Title and Author: Sorcerer to the Crown by Zen Cho
Publication Date: September 2015
How I got it: Originally read the eBook from the library, but recently won the OSPB copy from the Mookychick website. Thanks Mookychick!
Sorcerer to the Crown is an absolute blast.
Set in regency era England, Zacharias is a freed slave, and a sorcerer. His adopted father Stephen, Sorcerer Royal and member of England’s exalted group of sorcerers, freed Zacharias as a child and raised him as his own son, training him in magic. At Stephen’s death, Zacharias takes up the staff of Sorcerer Royal, but despite his obvious abilities and overwhelming kindness, many in the society despise him because of the color of his skin. Yet he is above all else noble, so even in the face of discrimination and pettiness, he acts with benevolence and generosity, which can be infuriating sometimes! His greatest strength as a human being is also his Achilles heel—nobility can be taken too far, and in a society ready to take advantage of those seen as ‘lesser beings,’ his self-sacrificing nature is abused by many.
Magic has become scarce in England, and Zacharias knows that the fairy realm—where magic comes from—must be the cause. As a favor to a friend, on his way to the border between England and fairyland to investigate, he stops by a magic school for girls to give a speech. Women, especially ladies, aren’t allowed to practice magic, so at the school the girls are taught how to suppress their magical tendencies, in ways that are often dangerous. Horrified by what he sees, Zacharias decides reform is essential, and he must start a school so women can properly learn magic and take their places beside male sorcerers.
Enter Prunella, just the woman to be his first student. Of mixed heritage, she’s spunky as hell, and the smartest, most talented magician Zacharias, or England, has ever seen. When she follows him to the border of fairyland, she takes over his story and shows how women can be the masters of their own destinies, not merely the sidekick and helper. With magical familiars of her own, she’s ready to take on the world. Where Zacharias is noble, self-sacrificing, and prudish, Prunella is arrogant, driven, and a blast. She’s exactly what England and Zacharias need, and her arrogance is balanced by compassion, something both she and Zacharias share. But this is no romance. Sorcerer to the Crown is an adventure story.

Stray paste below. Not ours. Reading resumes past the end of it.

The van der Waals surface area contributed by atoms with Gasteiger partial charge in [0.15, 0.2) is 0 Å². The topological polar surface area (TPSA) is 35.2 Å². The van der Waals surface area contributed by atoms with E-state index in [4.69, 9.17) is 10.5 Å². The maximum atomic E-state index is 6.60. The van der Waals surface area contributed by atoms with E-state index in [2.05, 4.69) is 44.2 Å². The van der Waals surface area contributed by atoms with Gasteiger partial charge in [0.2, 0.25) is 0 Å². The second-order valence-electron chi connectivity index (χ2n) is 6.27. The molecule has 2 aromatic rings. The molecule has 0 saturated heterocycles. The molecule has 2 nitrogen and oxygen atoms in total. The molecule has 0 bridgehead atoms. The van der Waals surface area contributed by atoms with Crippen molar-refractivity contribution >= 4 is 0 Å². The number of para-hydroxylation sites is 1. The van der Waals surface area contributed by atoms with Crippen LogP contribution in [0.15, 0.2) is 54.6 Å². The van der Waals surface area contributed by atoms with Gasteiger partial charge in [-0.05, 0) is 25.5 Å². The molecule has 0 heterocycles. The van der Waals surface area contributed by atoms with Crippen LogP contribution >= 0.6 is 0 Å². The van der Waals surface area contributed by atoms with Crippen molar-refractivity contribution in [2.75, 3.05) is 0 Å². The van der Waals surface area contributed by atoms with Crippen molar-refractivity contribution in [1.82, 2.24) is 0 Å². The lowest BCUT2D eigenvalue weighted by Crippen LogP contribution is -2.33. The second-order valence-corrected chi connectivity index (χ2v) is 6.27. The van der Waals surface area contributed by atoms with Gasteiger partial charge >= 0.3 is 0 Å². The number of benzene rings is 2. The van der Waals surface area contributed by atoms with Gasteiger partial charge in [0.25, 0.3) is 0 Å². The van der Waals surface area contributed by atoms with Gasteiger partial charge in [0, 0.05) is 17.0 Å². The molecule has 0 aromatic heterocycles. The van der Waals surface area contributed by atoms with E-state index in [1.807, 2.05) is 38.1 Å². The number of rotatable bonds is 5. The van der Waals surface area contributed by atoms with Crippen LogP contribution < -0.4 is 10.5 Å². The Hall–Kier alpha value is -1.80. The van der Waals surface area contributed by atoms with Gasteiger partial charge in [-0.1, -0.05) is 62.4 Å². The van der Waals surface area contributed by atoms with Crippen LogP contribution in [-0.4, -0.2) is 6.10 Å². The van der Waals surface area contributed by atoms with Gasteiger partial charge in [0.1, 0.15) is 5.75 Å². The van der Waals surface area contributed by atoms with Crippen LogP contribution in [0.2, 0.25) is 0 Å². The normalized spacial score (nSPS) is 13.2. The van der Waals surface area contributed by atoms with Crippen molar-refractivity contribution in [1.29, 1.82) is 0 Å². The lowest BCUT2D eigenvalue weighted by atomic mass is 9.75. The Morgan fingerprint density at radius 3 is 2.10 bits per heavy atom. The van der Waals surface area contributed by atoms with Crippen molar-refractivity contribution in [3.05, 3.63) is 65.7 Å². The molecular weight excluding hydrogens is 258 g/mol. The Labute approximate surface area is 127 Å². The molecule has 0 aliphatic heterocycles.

It’s impossible not to make comparisons between Sorcerer and the Crown and Jonathan Strange & Mr. Norrell, since both are set in Regency England during a magic shortage. Sorcerer contains everything that’s missing from Strange—women, POC, multicultural magic. And it’s a more engaging and driven narrative. I’ve never heard anyone say of Strange, “Well, that was a lot of fun!” but it’s impossible not to say that about Sorcerer. Obviously, fun is not the end all be all of fiction; I enjoy a lot of giant, slow books. And I admire Jonathan Strange & Mr Norrel, but if you left Strange with reservations (like I did), then you should definitely check out Sorcerer. It doesn’t adhere as much to the language style of Regency-era England as Strange does, but that’s not necessarily a bad thing, and it definitely makes it more approachable. Its approachability makes me think it would make a great gateway fiction between YA and adult fiction, for those teens who loved Harry Potter and the like, but are ready to venture away from the YA shelves.
But whether you’re an adult or a teen, if you love fantasy, or even less obvious fantasies like The Night Circus by Erin Morgenstern, then you should read Sorcerer to the Crown. Because of its fast, engaging pace, it’d make a great airport or beach read, or that kind of read to get you through that hump when you haven’t been able to finish anything for a while.
On a side note, this is just the kind of fantasy I wish I saw more of on the big screen. Would make an awesome film.